Rebecca Ingber

Rebecca Ingber is​ ​an​ ​Associate Professor of Law​ ​at​ ​BU Law​​. ​She teaches and writes about international law, foreign relations law, national security, war powers, and executive branch decision-making. ​She ​previously ​served ​for six years in the Legal Adviser's Office at the ​U.S. ​Department​ of State​,​ and held fellowships at Columbia Law School and with​ ​the Council on Foreign Relations. She graduated from Yale College and Harvard Law School, and clerked for Judge Robert P. Patterson, Jr.​,​ of the Southern District of New York.

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War Powers

The ISIS Lawsuit and the Perverse Effects of National Security Litigation

These kinds of advocacy lawsuits against the President in the national security arena often have perverse effects on the resulting law. The intent is generally to force constraints onto the executive branch, but the further along this lawsuit gets, the greater the risk it will result in less, rather than more, accountability and constraint on the Executive’s power.

Detention & Guantanamo

ISIS Captures: What’s the End-Game?

Last week, Nathalie and I wrote about the international law questions U.S. executive officials were likely considering while contemplating the continued detention and ultimate fate of the sole known ISIS detainee, and surely must have contemplated in the lead-up to her capture.  Now Shane Harris and Nancy Youssef have an article in the Daily Beast titled “U.S. Has No Idea How Long It Will Keep an ISIS Bride Locked Up,” which raises two additional questions I want to address briefly: one about pre-capture planning, and one about potential litigation.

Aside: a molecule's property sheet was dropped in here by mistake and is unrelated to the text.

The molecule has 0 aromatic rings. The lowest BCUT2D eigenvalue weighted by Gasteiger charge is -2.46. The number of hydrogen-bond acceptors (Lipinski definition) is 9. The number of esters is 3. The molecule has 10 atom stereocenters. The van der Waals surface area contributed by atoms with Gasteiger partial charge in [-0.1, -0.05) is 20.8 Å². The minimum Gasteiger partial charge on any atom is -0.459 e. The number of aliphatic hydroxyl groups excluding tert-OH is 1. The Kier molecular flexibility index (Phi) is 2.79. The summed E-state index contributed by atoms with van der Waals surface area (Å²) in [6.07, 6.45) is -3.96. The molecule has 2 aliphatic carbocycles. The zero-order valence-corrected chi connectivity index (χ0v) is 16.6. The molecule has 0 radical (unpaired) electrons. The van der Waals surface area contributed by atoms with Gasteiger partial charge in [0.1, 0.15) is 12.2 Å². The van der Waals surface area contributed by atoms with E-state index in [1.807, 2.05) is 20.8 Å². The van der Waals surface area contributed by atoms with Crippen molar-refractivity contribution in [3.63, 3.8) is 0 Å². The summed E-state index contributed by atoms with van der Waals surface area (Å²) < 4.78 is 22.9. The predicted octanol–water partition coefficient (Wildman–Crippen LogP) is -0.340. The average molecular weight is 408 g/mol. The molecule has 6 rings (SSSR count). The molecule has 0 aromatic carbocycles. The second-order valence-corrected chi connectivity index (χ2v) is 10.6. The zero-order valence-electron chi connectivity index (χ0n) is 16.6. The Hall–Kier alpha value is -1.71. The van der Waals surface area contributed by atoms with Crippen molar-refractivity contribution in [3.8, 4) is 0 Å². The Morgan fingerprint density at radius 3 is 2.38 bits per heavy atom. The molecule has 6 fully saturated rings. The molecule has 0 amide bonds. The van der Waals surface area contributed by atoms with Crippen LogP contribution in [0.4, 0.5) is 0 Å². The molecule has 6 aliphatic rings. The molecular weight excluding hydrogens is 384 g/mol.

Detention & Guantanamo

Whatever Happened to Umm Sayyaf?

Umm Sayyaf is only the second or third known “law-of-war detainee” under President Obama outside of the Afghan theater, and the first known detainee in the conflict with ISIL. There has been little discussion to date of the legal justification for, or the questions raised by, her capture, ongoing detention, and potential transfer or prosecution. Here are a few of the questions of international law that might be tossing around among executive branch lawyers tasked with determining her fate.